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Every Day You Have a Choice. Make it Count.

When I first uttered these words, it was to myself as I waited to be fed. My hands lay spent and useless from the morning’s therapy and would remain strapped into splints, immobile, until the following day. I had 45 minutes to eat and rest before resuming my afternoon grind of physical therapy.

I was committed to moving forward, but at that moment I felt infinite helplessness, compounded by the forlorn view through the small hospital window onto a bleak meadow where matted yellow winter grass poked through the sparse snow cover in intermittent clumps beneath a leaden gray sky. It was January of 2002 and by then, I had been in the “Big House,” as I called the hospitals, for over three months. Those six months of institutional care and rehab merely started the nearly decade long trench warfare to recover from the catastrophic injury I’d sustained on 9/11.

It was easy to feel overwhelmed by the enormity and the pressure of how far I still had to go. The gray steel, chain-linked security fence bordering the meadow and separating the hospital grounds from the world beyond offered a stark reminder of the prison my body had become. I felt a pang of barren loneliness; and then, as if in answer, the words came to my mind.

Every Day You Have a Choice. Make it Count.

Those words became my mantra, the expression of my commitment toward the rebuilding of my very uncertain future. Repeating and sharing that simple phrase with friends and others would prove reparative long past those difficult early days.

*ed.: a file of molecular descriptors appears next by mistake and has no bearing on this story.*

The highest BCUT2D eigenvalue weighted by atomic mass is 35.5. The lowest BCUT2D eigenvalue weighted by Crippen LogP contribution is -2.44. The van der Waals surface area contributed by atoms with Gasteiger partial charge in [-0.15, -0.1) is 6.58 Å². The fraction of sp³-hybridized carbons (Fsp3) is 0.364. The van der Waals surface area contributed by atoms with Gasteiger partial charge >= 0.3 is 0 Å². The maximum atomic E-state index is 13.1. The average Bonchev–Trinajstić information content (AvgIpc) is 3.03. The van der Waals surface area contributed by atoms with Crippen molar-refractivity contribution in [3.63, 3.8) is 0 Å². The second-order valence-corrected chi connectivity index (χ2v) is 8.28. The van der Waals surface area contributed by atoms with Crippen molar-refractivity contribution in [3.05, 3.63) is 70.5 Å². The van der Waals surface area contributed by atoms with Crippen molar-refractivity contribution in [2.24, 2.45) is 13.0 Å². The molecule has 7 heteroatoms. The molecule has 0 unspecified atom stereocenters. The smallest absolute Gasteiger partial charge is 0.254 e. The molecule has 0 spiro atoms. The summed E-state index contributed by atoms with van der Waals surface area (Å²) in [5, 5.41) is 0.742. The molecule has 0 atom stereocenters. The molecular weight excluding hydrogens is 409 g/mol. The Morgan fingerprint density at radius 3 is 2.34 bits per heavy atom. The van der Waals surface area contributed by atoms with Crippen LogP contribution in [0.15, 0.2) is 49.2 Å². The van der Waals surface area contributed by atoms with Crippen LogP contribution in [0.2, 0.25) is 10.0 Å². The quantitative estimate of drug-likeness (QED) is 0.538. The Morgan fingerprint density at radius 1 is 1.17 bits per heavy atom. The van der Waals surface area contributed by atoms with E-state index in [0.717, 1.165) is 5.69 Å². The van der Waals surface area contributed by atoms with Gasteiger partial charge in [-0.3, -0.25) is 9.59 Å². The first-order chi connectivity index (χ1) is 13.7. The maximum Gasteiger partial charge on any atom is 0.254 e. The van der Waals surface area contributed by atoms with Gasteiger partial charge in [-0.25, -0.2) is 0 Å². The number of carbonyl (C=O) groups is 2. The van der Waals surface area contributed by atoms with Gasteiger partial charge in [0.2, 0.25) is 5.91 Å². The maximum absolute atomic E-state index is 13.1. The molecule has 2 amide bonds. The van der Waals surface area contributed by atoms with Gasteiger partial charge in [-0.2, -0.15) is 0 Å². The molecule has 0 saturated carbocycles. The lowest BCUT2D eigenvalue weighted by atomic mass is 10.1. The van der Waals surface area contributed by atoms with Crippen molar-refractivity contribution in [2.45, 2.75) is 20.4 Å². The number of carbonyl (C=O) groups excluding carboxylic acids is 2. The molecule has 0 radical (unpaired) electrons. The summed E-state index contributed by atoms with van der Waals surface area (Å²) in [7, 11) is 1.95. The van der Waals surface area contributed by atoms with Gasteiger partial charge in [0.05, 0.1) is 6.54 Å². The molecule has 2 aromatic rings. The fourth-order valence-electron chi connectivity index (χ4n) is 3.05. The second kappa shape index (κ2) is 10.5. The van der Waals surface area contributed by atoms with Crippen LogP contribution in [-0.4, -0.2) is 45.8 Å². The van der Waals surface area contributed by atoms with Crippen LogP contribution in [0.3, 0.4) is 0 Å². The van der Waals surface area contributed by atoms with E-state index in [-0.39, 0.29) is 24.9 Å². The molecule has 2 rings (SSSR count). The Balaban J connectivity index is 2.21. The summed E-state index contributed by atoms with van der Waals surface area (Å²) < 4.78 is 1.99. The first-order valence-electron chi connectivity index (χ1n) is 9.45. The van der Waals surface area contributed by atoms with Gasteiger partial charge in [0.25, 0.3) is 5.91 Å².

The terrorist attack had left me with an 82.5% total body burn. So replete was the injury that people came to me curiously unarmored and vulnerable, volunteering truthfully their own fears, doubts, failings and hopes. Perhaps it was because they saw in me someone so utterly compromised that they felt no prideful threat. But whatever their motivation, the inevitable result was a mutually beneficial catharsis, and I treasured the bonds we formed.

Recently, I sat down with Sallie Krawcheck for a panel on resilience with two other women, Deborah Norville and Jennifer Gilbert. All of us had endured a unique suffering. But whether emotional or physical or both, one message was clear during that discussion: each of these women had enormous strength and had used it to change course when circumstances were most difficult. As I wrote in my memoir, Unmeasured Strength, the ability to let that which wounds you become part of who you are without conquering who frees you to devote your greatest energies to moving forward. Moving from acceptance to action is how you may draw on your won Unmeasured Strength, and this was powerfully evident in this panel.

There are many women’s networks, but I think that Sallie Krawcheck’s Ellevate is all about what we need most; to be resilient. Krawcheck recently acquired and reinvigorated the legacy Wall Street women’s club 85 Broads, transforming it into Ellevate, a fast-growing network with over 30,000 members.

Many of you may remember Sallie Krawcheck as the CFO at Citibank who, after a nasty break-up with her firm, found herself out of a job. She has brought her extensive experience to her new gig and provided a living example of resilience. Dedicated to serving the needs of women, Ellevate calls women to action, to invest in themselves and one another.

“I knew I would get fired,” Sallie said of her departure from Citibank back in 2008. Yet with all the drama with which that episode was fraught, it seems to have been a good thing. Krawcheck is betting not only on tapping women’s needs to help one another more effectively, but the fund she started, Pax Ellevate Global Women’s Index Fund, is “the only mutual fund that invests in the top-rated companies in the world for advancing women.” Coming from Wall Street, I know well the reward for crisp, clear and economical use of words and I find solidarity in Krawcheck’s call to action.

We all have the power to change the course of our lives, and the future is ours for the taking.

Every Day You Have a Choice. Make it Count.